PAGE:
(FOX 9) – It has now been over a year and a half since we first entered lockdown, and studies show the pandemic continues to impact mental health. A Twin Cities-based mental health care provider sees it firsthand and says he’s taking action to break down barriers to care.
“Everyone has a unique story to tell. They just need to feel safe and secure to share it,” said Erin Pash.
Pash is co-founder of Ellie Mental Health Therapy, a metro-area mental health care provider with clinics across the state.
“We’re inundated with referrals right now, and I wish we could meet the demand. We’re doing our best,” Pash said.
More than a year and a half since the start of the COVID-19 pandemic, and she says demand for their services remains high, which is in line with what has become a national trend.
“We’ve seen a lot of people feel more anxiety because of loneliness, a lot more depression. Some kind of boredom, it’s true, can cause people to sit still in their heads,” he said. she declared. “We’ve seen a lot of relationship issues.”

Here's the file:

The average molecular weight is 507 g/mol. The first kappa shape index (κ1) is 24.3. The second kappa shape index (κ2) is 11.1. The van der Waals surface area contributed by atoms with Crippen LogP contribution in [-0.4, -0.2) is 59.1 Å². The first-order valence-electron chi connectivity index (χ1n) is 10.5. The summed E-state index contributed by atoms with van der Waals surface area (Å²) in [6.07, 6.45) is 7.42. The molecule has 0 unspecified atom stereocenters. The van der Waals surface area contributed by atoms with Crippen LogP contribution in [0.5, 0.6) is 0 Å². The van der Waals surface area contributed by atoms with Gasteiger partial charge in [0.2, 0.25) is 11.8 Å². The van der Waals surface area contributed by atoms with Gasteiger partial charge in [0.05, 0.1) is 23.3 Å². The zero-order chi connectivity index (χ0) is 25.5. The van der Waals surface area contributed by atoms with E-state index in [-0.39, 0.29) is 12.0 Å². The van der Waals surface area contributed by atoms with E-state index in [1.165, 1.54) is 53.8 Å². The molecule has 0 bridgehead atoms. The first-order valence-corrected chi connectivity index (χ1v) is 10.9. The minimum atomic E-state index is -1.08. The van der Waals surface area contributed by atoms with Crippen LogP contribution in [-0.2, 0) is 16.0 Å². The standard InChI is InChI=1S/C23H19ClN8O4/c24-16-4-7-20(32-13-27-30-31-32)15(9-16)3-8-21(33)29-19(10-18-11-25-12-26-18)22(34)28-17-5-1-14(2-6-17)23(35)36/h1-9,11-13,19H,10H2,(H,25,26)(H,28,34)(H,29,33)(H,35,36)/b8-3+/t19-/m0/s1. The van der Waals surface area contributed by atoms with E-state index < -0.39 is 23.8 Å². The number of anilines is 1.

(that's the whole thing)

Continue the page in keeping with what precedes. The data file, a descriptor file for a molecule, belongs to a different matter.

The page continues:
Some published reports have shown a steady increase in anxiety, depression, and substance use disorders. Despite this, a CDC study found that suicides had declined last year. However, deaths have increased among young adults and people of color, especially men (black men, Native American or Alaska Native, and Hispanics).
“Our mission and part of our goal is to destigmatize mental health,” Pash said.
It’s a crisis brought on by the pandemic, and while the worst of COVID-19 may be over, Pash said a new crisis could emerge.
“I think we’re going to see the consequences of what’s going on with people and their mental health. And it’s really going to change the way we do things in the world over the next 100 years,” she said. .
Previously known as Ellie Family Services, Pash said Ellie Mental Health sees more than 14,000 people each year in Minnesota. She said there is a renewed focus on reaching people in marginalized communities. The mental health care provider is booming, and clinics will soon be opening in Indianapolis, Denver and Florida.